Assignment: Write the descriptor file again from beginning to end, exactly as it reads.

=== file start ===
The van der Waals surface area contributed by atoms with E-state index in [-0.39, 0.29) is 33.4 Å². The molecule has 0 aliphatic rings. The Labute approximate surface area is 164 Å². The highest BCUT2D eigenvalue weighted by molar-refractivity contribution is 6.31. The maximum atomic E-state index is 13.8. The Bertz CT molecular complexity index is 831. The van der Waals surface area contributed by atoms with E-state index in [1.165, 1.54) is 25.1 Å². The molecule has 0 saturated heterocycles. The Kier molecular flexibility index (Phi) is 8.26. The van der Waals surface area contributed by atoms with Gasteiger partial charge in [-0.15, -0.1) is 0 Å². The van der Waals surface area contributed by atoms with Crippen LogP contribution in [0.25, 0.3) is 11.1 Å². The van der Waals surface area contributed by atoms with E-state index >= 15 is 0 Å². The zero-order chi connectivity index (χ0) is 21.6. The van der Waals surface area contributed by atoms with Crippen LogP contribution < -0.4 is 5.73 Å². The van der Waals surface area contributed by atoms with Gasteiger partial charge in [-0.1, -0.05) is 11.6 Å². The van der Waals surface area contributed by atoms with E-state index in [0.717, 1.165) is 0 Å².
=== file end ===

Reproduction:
The van der Waals surface area contributed by atoms with E-state index in [-0.39, 0.29) is 33.4 Å². The molecule has 0 aliphatic rings. The Labute approximate surface area is 164 Å². The highest BCUT2D eigenvalue weighted by molar-refractivity contribution is 6.31. The maximum atomic E-state index is 13.8. The Bertz CT molecular complexity index is 831. The van der Waals surface area contributed by atoms with E-state index in [1.165, 1.54) is 25.1 Å². The molecule has 0 saturated heterocycles. The Kier molecular flexibility index (Phi) is 8.26. The van der Waals surface area contributed by atoms with Gasteiger partial charge in [-0.15, -0.1) is 0 Å². The van der Waals surface area contributed by atoms with Crippen LogP contribution in [0.25, 0.3) is 11.1 Å². The van der Waals surface area contributed by atoms with E-state index >= 15 is 0 Å². The zero-order chi connectivity index (χ0) is 21.6. The van der Waals surface area contributed by atoms with Crippen LogP contribution < -0.4 is 5.73 Å². The van der Waals surface area contributed by atoms with Gasteiger partial charge in [-0.1, -0.05) is 11.6 Å². The van der Waals surface area contributed by atoms with E-state index in [0.717, 1.165) is 0 Å².